"Gold market participants are showing interest in exploring how innovation can deliver tangible benefits," said David Williams, partner for capital markets innovation at EY. 

    "We expect this to be a key early example of the type of collaboration between FinTech firms and existing market participants that will truly transform the marketplace."

  13. FTSE 100 finishes shy of record closing high

    The FTSE 100 finished short of its record close on Tuesday after hitting new mid-session highs, as the pound tumbled on Brexit jitters. 

    The top-flight index closed down 0.38%, or 26.62 points, at 7,070.88, just shy of its all-time closing high of 7,103.98.

    It comes after the top tier set a new mid-session record of 7,129.83 points earlier on in the day - marking its highest level since reaching 7,122.7 in April 2015. 

    Against the dollar, sterling dropped more than 1.2% to trade at around $1.220. Against the euro, the pound fell over 0.5% to around €1.103.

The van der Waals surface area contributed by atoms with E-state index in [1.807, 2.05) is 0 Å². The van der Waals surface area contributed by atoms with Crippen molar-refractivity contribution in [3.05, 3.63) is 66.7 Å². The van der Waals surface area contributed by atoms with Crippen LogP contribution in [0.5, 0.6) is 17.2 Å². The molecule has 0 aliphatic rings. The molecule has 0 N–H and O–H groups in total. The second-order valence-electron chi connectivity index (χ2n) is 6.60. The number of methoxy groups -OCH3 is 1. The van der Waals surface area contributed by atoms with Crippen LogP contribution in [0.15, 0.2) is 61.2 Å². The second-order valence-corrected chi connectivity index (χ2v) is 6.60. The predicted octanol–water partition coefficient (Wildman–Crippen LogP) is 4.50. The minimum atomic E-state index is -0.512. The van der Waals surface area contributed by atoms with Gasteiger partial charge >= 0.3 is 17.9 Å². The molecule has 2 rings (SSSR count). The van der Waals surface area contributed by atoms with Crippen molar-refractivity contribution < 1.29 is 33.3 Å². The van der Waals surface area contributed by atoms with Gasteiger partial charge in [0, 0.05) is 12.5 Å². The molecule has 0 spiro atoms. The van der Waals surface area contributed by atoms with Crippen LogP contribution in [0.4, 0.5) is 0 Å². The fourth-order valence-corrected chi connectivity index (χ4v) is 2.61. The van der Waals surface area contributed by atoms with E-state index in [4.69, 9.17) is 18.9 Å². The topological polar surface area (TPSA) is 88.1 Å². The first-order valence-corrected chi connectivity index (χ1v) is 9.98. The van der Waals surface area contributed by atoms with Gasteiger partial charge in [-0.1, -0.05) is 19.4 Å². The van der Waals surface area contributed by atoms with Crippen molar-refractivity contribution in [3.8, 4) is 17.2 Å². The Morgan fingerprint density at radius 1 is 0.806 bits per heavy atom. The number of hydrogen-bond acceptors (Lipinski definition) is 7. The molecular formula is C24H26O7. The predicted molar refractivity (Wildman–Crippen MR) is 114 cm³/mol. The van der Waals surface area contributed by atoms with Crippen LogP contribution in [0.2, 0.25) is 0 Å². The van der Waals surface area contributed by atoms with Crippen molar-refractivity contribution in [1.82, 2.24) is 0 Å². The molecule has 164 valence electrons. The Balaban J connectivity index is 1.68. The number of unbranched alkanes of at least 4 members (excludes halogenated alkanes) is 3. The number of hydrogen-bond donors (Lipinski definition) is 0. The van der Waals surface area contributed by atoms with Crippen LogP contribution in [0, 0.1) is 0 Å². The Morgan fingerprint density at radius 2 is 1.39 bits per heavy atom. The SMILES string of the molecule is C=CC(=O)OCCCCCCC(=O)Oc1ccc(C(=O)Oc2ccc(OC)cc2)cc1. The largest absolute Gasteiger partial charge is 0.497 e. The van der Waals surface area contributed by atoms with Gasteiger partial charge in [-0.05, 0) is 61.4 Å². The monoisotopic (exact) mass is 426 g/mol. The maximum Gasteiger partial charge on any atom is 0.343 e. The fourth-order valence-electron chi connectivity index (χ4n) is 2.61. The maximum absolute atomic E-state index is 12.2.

14. UK-China airline deal a 'massive opportunity'

    Doubling of flights between the two countries

    Flight across above Heathrow

    Transport Secretary Chris Grayling said the agreement would provide "massive opportunities" to boost trade, tourism and jobs in the UK.

    Under the deal, the limit on passenger flights between Britain and China is to be raised from 40 to 100 each week in each direction, while there will be no restriction on cargo flights.

    A rule limiting to six the number of airports which airlines can serve in each country is to be lifted, so that flights will be permitted to and from any destination in the UK and China. 

  15. FTSE 100 retreats after closing in on record

    The FTSE 100 closed down 0.38% at 7,070.88 points, just shy of its 7,103.98 record close, after hitting a new mid-session high of 7129.83 points earlier on in the day. 

  16. Fujitsu job cuts

    The Unite union says the up to 1,800 redundancies would affect sites across the UK, including at Bracknell, Crewe, Manchester, Belfast, Stevenage, Wakefield and Warrington. 

    The cuts represent about 18% of the workforce.

    Unite national officer for IT Ian Tonks said: “This is a hammer blow for these hardworking employees who have given their all to make the UK subsidiary highly profitable.

    “It is not good news for the UK economy as the company says that it intends to offshore many of these jobs, with increased automation also responsible for job losses.

    “Fujtsu’s main UK subsidiary made £85.6m profit last year and we see no reason for these job losses. Unite will be doing its utmost to fight for these jobs, as well as giving our members maximum support at this very worrying time.”